Thursday, April 30, 2015

Around the World with Art: Bhutan

"In 2006, based on a global survey, Business Week rated Bhutan the happiest country in Asia and the eighth-happiest in the world." Wikipedia

A 19th century thrikhep, or throne cover, used by high lamas. The swirl in the middle is a "gankyil" or "Wheel of Joy."

Human-shaped mushroom species discovered in Britain

The pictures are really cool!

Friday, April 24, 2015

Thursday, April 23, 2015

Around the World with Art: Benin

The Wikipedia has a whole page on the Art of Benin, but it's not clear to me that the ancient Kingdom of Benin, which this art is from, is geographically connected to the modern country of Benin.

So instead I'm doing that thing where I assert that clothing is also art, mostly because I found some interesting historical pictures:

These ladies, referred to by Westerners as the Dahomey Amazons, were actually called the Mino, "Our Mothers," in the local language. (Dahomey is the name of the region that became modern Benin.)

The Mino was founded in the mid to late 1600s by King Houegbadja of Dahomey to hunt elephants; by the 1800s, they had become regular military units.

Lest the whole business sound too exciting, remember that these folks did not work under modern humanitarian standards. Women were often forced into the regiments, either as prisoners of war or by disgruntled husbands/family members (we would more conventionally call this "slavery,") and could be as young as 8 years old (the forced recruitment of child soldiers is now something humanitarian organizations try to stop. Not to mention their habit of decapitating and dismembering their opponents, ISIS-style.

And an obituary for the king of Dahomey:
"The April 20, 1859 edition of the Macon Messenger [1] carried a short obituary notice for King Gezo stating, " The Richmond Dispatch says: His majesty, the King of Dahomey, the great negro seller of Africa, has departed this life. He was in the habit of ransacking all the neighboring African kingdoms, for the purpose of making captives, whom he sold to the slavers. At his funeral obsequies, his loving subjects manifested their sorrow by sacrificing eight hundred negroes to his memory. He is succeeded by his son, King Gezo II."
1. Marriages and Obituaries From the Macon Messenger; Willard R. Rocker 1988

Oh, look--I just found the flag of the old Kingdom/Empire of Benin (again, probably not physically connected to modern Benin):

Friday, April 17, 2015

Ossian and Malvina

Ossian and Malvinia, by Johann Peter Krafft, 1810. (A much sedater composition than Girodet's.)

Thursday, April 16, 2015

Around the World with Art: Belize

Pyramids seen from the top of Caracol, Belize.

Photo source

Hello out there!

France continues to be the second most common country-of-origin for my visitors.

This isn't exactly surprising, given the French Revolution theme, but it's always pleasing.

Also, a hearty hello to my visitors from everywhere else! You are all happily welcome. :)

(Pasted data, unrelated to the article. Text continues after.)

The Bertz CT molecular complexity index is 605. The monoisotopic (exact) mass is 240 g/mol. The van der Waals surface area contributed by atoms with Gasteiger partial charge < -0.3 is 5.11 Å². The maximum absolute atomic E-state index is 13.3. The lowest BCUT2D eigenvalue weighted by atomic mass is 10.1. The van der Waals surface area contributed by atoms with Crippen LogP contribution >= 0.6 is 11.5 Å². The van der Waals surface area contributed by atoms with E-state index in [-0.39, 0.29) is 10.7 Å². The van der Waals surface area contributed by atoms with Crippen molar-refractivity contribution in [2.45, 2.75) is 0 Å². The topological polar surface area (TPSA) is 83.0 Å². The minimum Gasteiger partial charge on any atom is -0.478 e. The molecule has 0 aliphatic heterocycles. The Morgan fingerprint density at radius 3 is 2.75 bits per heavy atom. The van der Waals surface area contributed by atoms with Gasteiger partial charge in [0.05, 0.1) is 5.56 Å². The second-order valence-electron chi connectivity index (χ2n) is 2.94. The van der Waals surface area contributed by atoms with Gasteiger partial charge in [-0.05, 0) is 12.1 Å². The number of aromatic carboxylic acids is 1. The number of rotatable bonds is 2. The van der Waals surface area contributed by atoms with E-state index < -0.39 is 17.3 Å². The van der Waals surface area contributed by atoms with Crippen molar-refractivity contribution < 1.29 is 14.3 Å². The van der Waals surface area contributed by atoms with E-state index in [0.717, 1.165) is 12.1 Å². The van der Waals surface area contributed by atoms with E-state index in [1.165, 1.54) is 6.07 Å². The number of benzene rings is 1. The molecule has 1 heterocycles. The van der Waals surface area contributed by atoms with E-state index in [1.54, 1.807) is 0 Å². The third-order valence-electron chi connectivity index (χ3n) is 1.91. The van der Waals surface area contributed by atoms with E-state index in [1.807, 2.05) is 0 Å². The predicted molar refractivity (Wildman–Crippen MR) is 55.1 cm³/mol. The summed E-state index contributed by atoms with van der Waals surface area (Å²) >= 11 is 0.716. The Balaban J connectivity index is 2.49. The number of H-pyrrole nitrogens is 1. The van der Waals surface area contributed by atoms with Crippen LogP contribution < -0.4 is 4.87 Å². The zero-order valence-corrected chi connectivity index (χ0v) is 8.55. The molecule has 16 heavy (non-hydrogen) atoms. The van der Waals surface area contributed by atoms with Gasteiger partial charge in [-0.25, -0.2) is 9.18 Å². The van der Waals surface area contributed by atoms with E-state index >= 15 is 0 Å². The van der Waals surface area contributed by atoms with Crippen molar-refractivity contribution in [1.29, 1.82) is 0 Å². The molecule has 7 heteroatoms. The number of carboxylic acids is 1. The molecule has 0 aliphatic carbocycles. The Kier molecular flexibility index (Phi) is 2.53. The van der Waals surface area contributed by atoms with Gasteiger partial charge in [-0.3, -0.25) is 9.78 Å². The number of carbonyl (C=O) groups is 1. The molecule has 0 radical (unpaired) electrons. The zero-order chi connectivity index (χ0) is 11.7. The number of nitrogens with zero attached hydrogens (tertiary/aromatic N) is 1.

Tuesday, April 14, 2015

Apron Tuesday: Duck

WHAT IS HAPPENING TO THAT DUCK? (Or goose, I can't tell.)

Okay, yes, I know, foie gras is probably what's happening.

Friday, April 10, 2015

Ossian

Ossian Receiving the Ghosts of Fallen French Heroes by Anne Louis Girodet, 1805.

In chapter 15 of A Midwinter Night's Revolution, (The Trolls' Revolt,) Jasper gives Madeleine a copy of Ossian, though I do not mention the book's title.

Ossian was one of the best-sellers of Jasper and Lyta's day, and its path to obscurity is a curious one. Back in 1760, Scottish poet James MacPherson claimed to have discovered a cycle of epic poems authored by an ancient Scottish bard, Ossian. In an age when Homer was still popular, Ossian caught on like wildfire, and was soon translated into French, German, Italian, Danish, Dutch, Spanish, Polish, Russian, Hungarian--and perhaps others.

In Goerthe's The Sorrows of Young Werther, Werther exclaims to a friend that, "Ossian has replaced Homer in my heart!" In France, Napoleon was an enthusiastic fan of the poems. The King of Sweden and Norway named his son Oscar (also king of Sweden and Norway) after a character from the poems.

Girodet, artist of the painting at the top of the post, studied under Jacques-Louis David, artist of The Oath of the Horatii. Said David of Girodet's work, "Either Girodet is mad or I no longer know anything of the art of painting."

Then something unfortunate happened. It turned out that Ossian probably wasn't real, and that MacPherson had actually written all of the poems himself. Normally people aren't too bothered by authors employing pen names, but in this case, everyone seems to have decided that if the poems weren't really ancient, then they just weren't worth reading.

Which is a pity, really, because I think they actually are quite good.

Thursday, April 9, 2015

Around the World With Art: Belgium

The inundation, 1871, by Hippolyte Boulenger

This painting is both awesome and depressing.

Tuesday, April 7, 2015

Apron Tuesday

You know, I used to walk around with my spindle and distaff, until I accidentally whacked someone with the spindle. Now I just carry books.

Saturday, April 4, 2015

Satyr-icide

Oh, sure, it looks like a pleasant little scene of nymphs cavorting with a satyr--until you realize they're dragging him into a lake, and satyrs can't swim.

Jasper does not approve.

Nymphs and Satyr, 1873, by William-Adolphe Bouguereau.

Friday, April 3, 2015

Good Friday

The thing I find most interesting, here, is Bacchus hanging out below the crucifix.